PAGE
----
A long awkward silence ensued. Inside my head were two other questions. Did Hemingway’s wife ask him these questions? And, more importantly: Am I just kidding myself?

Instead of trying to defend my lack of a meaningful publishing plan, I made 3 adjustments. The first one I made while the coffee was still hot.

Spending time

Hanako's chartI was aware of the irony that, in coaching others, I often help them to better manage their time so they get things done. It was clear to my wife (and now to me) that I wasn’t applying my own advice. 

A few weeks earlier, my wife and daughter came up with a simple chart posted on the refrigerator to motivate us to achieve goals we cared about: more exercise for the parents and more time practicing piano for my daughter. It worked.

IMG_4364So, after the conversation with my wife, I posted another simple chart to track hours spent on the book each day as well as when I shipped something to readers for feedback. 

Just like my Nike Fuel Band encourages me to move more, the simple and public display of my efforts on the book helped me to write more and ship more.

Focus

Later that same day, I was reading The 4-Hour Workweek by Timothy Ferriss. Two chapters in particular helped me with my problem. “The Low-Information Diet” made me realize that, while I was reading a lot and meeting many interesting people, much of it was only marginally related to the book. If I wanted to actually publish a book, I’d have to be much more focused.

The chapter on “Interrupting Interruption” helped me see that, despite knowing the importance of focus, I was frittering away time and my capacity to pay attention by responding to far too many interruptions. Worse, I’d interrupt myself by impulsively checking my phone. James Altucher referred to it as “The Loop.” You’d check email, then Twitter, then Facebook, then the blog. Before you knew it, I'd wasted spent 10-20 minutes. And I'd do that a few times a day.

I recognized  I somehow had time for books, for “The Loop,” for coffee with people, but not enough time for my most important goal: writing the book.

So I became more ruthless in practicing what I preach. Now I turn off WiFi when I’m writing. I process email and check social media in batches rather than impulsively throughout the day. And I carefully budget the time I spend on things not related to my goal. Having better control of my time and attention made a tremendous difference.

The last adjustment had to do with my motivation. Why was my goal important anyway?

Clarity of purpose

There are so many books. Why bother writing another one? I knew it wasn’t to make money. (Books don’t generate much and I always thought to donate proceeds to donorschoose.org and public education anyway.)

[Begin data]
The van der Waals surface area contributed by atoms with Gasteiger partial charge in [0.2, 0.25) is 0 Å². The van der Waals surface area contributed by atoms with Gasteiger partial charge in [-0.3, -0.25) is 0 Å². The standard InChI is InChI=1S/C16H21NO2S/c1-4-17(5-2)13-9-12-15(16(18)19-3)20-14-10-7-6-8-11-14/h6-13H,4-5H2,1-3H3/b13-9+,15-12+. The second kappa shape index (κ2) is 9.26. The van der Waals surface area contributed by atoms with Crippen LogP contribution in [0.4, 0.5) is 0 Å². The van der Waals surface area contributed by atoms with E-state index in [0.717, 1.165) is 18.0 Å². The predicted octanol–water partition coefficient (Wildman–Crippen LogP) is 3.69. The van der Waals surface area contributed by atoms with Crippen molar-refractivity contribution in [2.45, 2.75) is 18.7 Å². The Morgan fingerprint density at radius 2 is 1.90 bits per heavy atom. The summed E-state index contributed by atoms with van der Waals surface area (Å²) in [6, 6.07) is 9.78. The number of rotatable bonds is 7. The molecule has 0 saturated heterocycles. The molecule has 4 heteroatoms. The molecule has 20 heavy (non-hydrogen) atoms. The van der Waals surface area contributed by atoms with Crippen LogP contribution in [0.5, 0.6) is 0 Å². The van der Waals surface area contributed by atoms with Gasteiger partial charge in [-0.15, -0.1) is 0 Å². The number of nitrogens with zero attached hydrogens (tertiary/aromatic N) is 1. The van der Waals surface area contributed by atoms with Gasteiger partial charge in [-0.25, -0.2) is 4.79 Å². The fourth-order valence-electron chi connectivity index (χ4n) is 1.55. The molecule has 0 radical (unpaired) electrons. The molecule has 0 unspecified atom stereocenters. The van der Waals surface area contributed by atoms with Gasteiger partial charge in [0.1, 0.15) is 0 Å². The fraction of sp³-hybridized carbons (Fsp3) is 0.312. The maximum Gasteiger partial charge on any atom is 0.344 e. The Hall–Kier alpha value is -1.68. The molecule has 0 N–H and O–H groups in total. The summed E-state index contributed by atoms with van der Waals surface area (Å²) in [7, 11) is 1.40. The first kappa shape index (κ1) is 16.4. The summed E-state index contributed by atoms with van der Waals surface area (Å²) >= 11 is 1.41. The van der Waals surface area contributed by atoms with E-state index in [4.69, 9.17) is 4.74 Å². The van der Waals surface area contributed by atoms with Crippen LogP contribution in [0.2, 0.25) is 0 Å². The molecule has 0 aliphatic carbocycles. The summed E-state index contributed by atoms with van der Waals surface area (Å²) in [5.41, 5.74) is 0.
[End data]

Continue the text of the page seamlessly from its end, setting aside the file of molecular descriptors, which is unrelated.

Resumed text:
An even worse reason - my original purpose - was to enhance my personal brand. But the idea of marketing my book just so I could sell myself and more copies was grossly unappealing. It felt inauthentic and was perhaps the biggest obstacle to progress.

It was only when I started coaching people that the purpose became clear: I’m writing the book to help people. To help them discover possibilities for making work and life more meaningful and fulfilling.

I see such positive change in the people I coach that I want to coach everyone I meet. People who’ve grown to hate working in dehumanizing corporations. People trying to start their own companies. People of all ages who are struggling to find jobs and, ideally, work that’s more than just a job.

The book, if I get it right, will help people help themselves and help each other. Once I was clear that the book wasn’t about me but about helping others, it was clear I had to work on it.

Thank you

Since that conversation with my wife, I’ve written and shipped more in 5 weeks than in the preceding 75 weeks. Earlier this month, I shipped the first few chapters of Working Out Loud to volunteer reviewers and their feedback has already made the book better. Two days ago, I sent the first half of the book to 15 more reviewers. I’ll keep doing that until I self-publish the book in September. (If you’d like to review a draft, or have any ideas or suggestions for the book, please leave a comment or contact me.)

I’ll use this blog to share more about the book in the coming months. And I hope that sharing the process itself will help you as you work on your own goals that are important to you.

Thank you for your time and your continued encouragement. It all means a lot to me.

“How’s the book coming along?